Sense of Place V Sense of Safety when it's not just engineering: Dotearth New York Times comment on Italian earthquake
Andrew Revkin at New York Times Doearth and through the tragedy of the recent Italian earthquake, sparked an important question on why people live in disaster zones and the challenges of engineering for hazard zones. He invited me to submit a comment. His original and thoughtful piece along with my comment is posted here and my comment is in the blog below.
New York Times: 6:3o p.m. | Deborah Brosnan, a scientist focused on disaster risk reduction (and an author of an important report on planning for extreme geohazards), sent this relevant reflection:
A sense of place is core to all cultures. The older the culture the deeper the sense of place. The U.S. is a new country. It has a stronger sense of political identity than it does of physical structures and places.
Our treatment of this complex issue is not as sophisticated as it needs to be. We send mixed messages. Humans have traditionally settled in harm’s way because natural hazards are associated with resources that we need, like water and food. Cultures persist when the losses do not destroy them completely.
In conservation, we acknowledge and vigorously foster the sense of place as the critical bond between humans and their environment. We argue that it’s key to sustaining our planet. Yet when hazards become disasters we focus on the dangerous “place.”
I grew up in the west of Ireland where the sense of place was enshrined and all-defining. Many of my ancestors had left during a disaster known as “the famine” and the ruins of their homes still dotted the landscape. For those who didn’t leave the bond between land and people grew stronger, and having land was a mark of a person’s worth.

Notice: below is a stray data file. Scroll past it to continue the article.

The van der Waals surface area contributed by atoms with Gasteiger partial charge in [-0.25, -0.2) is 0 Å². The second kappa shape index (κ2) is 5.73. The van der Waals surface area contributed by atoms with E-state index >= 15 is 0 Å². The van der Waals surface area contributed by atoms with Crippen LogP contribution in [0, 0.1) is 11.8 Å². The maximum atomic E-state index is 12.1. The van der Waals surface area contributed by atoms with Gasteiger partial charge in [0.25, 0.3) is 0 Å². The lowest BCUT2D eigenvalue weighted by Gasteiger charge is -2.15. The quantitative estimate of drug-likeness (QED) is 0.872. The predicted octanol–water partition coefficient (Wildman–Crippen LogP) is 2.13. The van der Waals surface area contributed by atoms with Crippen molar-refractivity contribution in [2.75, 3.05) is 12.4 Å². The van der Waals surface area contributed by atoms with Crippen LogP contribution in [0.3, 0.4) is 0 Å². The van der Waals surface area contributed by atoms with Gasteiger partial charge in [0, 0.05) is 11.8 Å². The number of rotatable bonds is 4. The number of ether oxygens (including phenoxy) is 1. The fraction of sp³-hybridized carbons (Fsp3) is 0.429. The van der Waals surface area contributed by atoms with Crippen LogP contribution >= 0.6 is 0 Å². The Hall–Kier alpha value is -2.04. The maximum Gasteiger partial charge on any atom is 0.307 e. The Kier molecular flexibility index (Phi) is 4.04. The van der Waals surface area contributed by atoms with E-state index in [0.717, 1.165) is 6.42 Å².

When I worked in Sri Lanka after the Southeast Asia tsunami, many of the displaced survivors were housed in U.N. tent communities. But during the day or even at night, they’d go home. I saw them sitting on makeshift chairs in places where there was barely a foundation left or nothing at all. Their “home” was their only anchor in a world that had been turned upside down, and where other anchors like family and friends were gone. But they were also afraid, fearful that if they didn’t protect their property then someone else would move in and squatters would take possession. I witnessed similar feelings and behaviors when working through the volcanic eruption in Montserrat.
A nation’s cultural history, relationship to natural resources, and frequency of hazards all determine the sense of place and the meaning of leaving or changing.
Rural Italy, like the west of Ireland, has a deep sense of home; however risky, it’s an established known. This is a complex subject that runs deep in our D.N.A. and evolutionary history. The way we handle it will determine how well we navigate climate change. Thanks for starting the conversation that we need to be having.
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